With ISIS lone wolf attacks and 9/11 in mind, the Department of Homeland Security has been trying for themselves to see if US electronics systems could be taken over by terrorists. This week on the checklist was, could terrorists hack into a Boeing 757?
Unfortunately, the answer to that came back positive when a Department of Homeland Security official admitted that the agency had indeed been able to remotely hack into the airplane.
Without any direct contact with the aircraft controllers or usage of any materials that could be flagged by security at airports, an amateur team especially selected by the Department of Homeland Security was able to hack into the Boeing. New technology gives pilots of course more information and makes communication with airport towers easier, it is also a double-edged sword as it means that airplanes are because of this increased connectivity more vulnerable to cyber attacks.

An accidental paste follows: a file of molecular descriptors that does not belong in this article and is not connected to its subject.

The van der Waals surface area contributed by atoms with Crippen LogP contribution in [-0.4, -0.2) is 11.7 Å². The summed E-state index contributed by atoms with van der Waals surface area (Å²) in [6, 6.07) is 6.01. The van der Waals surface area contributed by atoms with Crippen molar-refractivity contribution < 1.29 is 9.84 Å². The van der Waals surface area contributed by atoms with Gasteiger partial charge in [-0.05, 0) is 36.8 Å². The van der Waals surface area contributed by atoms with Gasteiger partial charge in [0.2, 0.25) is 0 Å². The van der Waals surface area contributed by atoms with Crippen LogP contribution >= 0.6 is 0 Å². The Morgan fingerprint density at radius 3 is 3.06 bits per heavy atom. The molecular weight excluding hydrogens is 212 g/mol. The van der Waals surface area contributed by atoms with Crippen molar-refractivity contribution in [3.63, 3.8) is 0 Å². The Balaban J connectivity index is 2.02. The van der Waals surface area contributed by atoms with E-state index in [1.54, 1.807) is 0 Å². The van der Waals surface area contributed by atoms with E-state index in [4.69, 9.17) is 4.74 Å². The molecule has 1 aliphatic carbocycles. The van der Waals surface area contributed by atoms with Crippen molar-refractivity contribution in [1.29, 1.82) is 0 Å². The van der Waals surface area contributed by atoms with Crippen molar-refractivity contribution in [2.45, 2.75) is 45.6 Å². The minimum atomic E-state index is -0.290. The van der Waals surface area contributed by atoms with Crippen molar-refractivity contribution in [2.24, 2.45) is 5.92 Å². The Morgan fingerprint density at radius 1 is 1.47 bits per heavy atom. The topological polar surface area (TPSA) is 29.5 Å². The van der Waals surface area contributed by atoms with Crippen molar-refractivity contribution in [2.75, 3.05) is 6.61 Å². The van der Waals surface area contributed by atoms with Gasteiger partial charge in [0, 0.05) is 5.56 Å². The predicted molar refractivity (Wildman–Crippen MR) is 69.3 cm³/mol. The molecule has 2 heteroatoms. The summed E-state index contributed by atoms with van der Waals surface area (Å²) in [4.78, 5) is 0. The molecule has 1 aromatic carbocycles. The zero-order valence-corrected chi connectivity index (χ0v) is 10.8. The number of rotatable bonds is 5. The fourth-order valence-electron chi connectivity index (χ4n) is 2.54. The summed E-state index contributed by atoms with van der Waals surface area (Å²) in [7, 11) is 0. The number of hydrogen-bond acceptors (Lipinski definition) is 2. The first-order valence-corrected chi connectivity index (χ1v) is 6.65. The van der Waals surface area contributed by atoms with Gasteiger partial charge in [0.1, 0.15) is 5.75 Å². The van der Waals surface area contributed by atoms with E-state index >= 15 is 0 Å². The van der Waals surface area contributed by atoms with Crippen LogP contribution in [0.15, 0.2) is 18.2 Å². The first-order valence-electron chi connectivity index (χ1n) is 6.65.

The Department of Homeland Security admitted it remotely hacked into a Boeing 757 through its radio communication system from an airport in Atlantic City, New Jersey, while the airplane was parked.
No systems were touched afterwards but of course Mr Robert Hickey, the head of Cyber Security Division as the Department of Homeland Security said his team had “accomplished a remote, non-cooperative penetration,” something which could mean that many US passenger jets can also be cracked in this way by anyone having bad intentions.
A spokesman for the US carrier company that the plane belonged to (which will remain anonymous for security reasons), stated: "We witnessed the test and can say unequivocally that there was no hack of the airplane’s flight control systems."
Though the 757 is a 1970s design, there are still hundreds airborne and being flown by American carriers (nine are even operated by the US air force for usage by diplomats.)
President Donald Trump’s private plane which he used during the campaign is also a Boeing 757.